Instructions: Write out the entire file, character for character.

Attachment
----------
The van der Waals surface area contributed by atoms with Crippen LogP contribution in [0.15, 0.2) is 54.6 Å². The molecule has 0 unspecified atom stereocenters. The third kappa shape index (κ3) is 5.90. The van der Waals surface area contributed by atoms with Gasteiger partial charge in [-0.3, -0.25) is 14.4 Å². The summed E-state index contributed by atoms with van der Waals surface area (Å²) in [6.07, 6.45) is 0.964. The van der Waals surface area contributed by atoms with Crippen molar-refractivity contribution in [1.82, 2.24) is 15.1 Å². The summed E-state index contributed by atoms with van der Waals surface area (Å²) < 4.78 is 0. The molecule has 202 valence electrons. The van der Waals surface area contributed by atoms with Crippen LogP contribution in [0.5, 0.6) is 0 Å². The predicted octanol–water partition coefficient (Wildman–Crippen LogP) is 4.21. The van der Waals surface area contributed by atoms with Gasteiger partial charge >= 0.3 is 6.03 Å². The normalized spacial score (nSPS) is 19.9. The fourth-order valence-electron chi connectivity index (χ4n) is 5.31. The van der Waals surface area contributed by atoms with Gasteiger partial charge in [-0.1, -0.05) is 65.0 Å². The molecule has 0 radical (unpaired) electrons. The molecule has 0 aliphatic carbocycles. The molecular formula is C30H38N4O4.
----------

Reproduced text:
The van der Waals surface area contributed by atoms with Crippen LogP contribution in [0.15, 0.2) is 54.6 Å². The molecule has 0 unspecified atom stereocenters. The third kappa shape index (κ3) is 5.90. The van der Waals surface area contributed by atoms with Gasteiger partial charge in [-0.3, -0.25) is 14.4 Å². The summed E-state index contributed by atoms with van der Waals surface area (Å²) in [6.07, 6.45) is 0.964. The van der Waals surface area contributed by atoms with Crippen molar-refractivity contribution in [1.82, 2.24) is 15.1 Å². The summed E-state index contributed by atoms with van der Waals surface area (Å²) < 4.78 is 0. The molecule has 202 valence electrons. The van der Waals surface area contributed by atoms with Crippen LogP contribution in [0.5, 0.6) is 0 Å². The predicted octanol–water partition coefficient (Wildman–Crippen LogP) is 4.21. The van der Waals surface area contributed by atoms with Gasteiger partial charge >= 0.3 is 6.03 Å². The normalized spacial score (nSPS) is 19.9. The fourth-order valence-electron chi connectivity index (χ4n) is 5.31. The van der Waals surface area contributed by atoms with Gasteiger partial charge in [-0.1, -0.05) is 65.0 Å². The molecule has 0 radical (unpaired) electrons. The molecule has 0 aliphatic carbocycles. The molecular formula is C30H38N4O4.